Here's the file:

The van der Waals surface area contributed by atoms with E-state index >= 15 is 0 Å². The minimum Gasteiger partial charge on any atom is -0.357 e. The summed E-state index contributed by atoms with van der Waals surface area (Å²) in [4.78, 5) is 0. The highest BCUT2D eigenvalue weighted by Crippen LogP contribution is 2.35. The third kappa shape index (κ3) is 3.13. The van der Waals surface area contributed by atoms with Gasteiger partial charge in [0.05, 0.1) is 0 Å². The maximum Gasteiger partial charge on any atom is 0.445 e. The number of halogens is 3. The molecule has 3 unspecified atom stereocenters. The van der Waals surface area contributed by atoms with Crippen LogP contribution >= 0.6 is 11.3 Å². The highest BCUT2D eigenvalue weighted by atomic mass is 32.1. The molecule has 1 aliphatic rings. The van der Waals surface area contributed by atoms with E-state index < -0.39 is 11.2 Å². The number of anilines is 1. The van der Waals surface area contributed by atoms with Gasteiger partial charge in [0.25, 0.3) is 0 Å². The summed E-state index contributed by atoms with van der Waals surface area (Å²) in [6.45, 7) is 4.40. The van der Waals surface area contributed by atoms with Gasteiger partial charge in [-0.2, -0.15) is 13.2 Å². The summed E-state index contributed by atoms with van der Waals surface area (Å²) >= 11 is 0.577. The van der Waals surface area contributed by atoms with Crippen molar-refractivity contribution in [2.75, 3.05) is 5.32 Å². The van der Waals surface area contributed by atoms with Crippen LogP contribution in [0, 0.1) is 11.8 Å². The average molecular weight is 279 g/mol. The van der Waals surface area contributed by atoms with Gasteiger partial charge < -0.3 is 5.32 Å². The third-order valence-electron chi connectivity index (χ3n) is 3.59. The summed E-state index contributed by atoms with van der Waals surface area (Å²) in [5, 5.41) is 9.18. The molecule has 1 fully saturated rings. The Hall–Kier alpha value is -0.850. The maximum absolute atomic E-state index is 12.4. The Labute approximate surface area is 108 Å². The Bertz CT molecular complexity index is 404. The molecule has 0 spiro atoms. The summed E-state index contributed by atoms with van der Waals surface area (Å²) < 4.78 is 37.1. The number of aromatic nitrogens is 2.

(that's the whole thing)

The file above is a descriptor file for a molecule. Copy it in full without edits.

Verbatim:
The van der Waals surface area contributed by atoms with E-state index >= 15 is 0 Å². The minimum Gasteiger partial charge on any atom is -0.357 e. The summed E-state index contributed by atoms with van der Waals surface area (Å²) in [4.78, 5) is 0. The highest BCUT2D eigenvalue weighted by Crippen LogP contribution is 2.35. The third kappa shape index (κ3) is 3.13. The van der Waals surface area contributed by atoms with Gasteiger partial charge in [0.05, 0.1) is 0 Å². The maximum Gasteiger partial charge on any atom is 0.445 e. The number of halogens is 3. The molecule has 3 unspecified atom stereocenters. The van der Waals surface area contributed by atoms with Crippen LogP contribution >= 0.6 is 11.3 Å². The highest BCUT2D eigenvalue weighted by atomic mass is 32.1. The molecule has 1 aliphatic rings. The van der Waals surface area contributed by atoms with E-state index < -0.39 is 11.2 Å². The number of anilines is 1. The van der Waals surface area contributed by atoms with Gasteiger partial charge in [0.25, 0.3) is 0 Å². The summed E-state index contributed by atoms with van der Waals surface area (Å²) in [6.45, 7) is 4.40. The van der Waals surface area contributed by atoms with Gasteiger partial charge in [-0.2, -0.15) is 13.2 Å². The summed E-state index contributed by atoms with van der Waals surface area (Å²) >= 11 is 0.577. The van der Waals surface area contributed by atoms with Crippen molar-refractivity contribution in [2.75, 3.05) is 5.32 Å². The van der Waals surface area contributed by atoms with Crippen LogP contribution in [0, 0.1) is 11.8 Å². The average molecular weight is 279 g/mol. The van der Waals surface area contributed by atoms with Gasteiger partial charge < -0.3 is 5.32 Å². The third-order valence-electron chi connectivity index (χ3n) is 3.59. The summed E-state index contributed by atoms with van der Waals surface area (Å²) in [5, 5.41) is 9.18. The molecule has 1 fully saturated rings. The Hall–Kier alpha value is -0.850. The maximum absolute atomic E-state index is 12.4. The Labute approximate surface area is 108 Å². The Bertz CT molecular complexity index is 404. The molecule has 0 spiro atoms. The summed E-state index contributed by atoms with van der Waals surface area (Å²) < 4.78 is 37.1. The number of aromatic nitrogens is 2.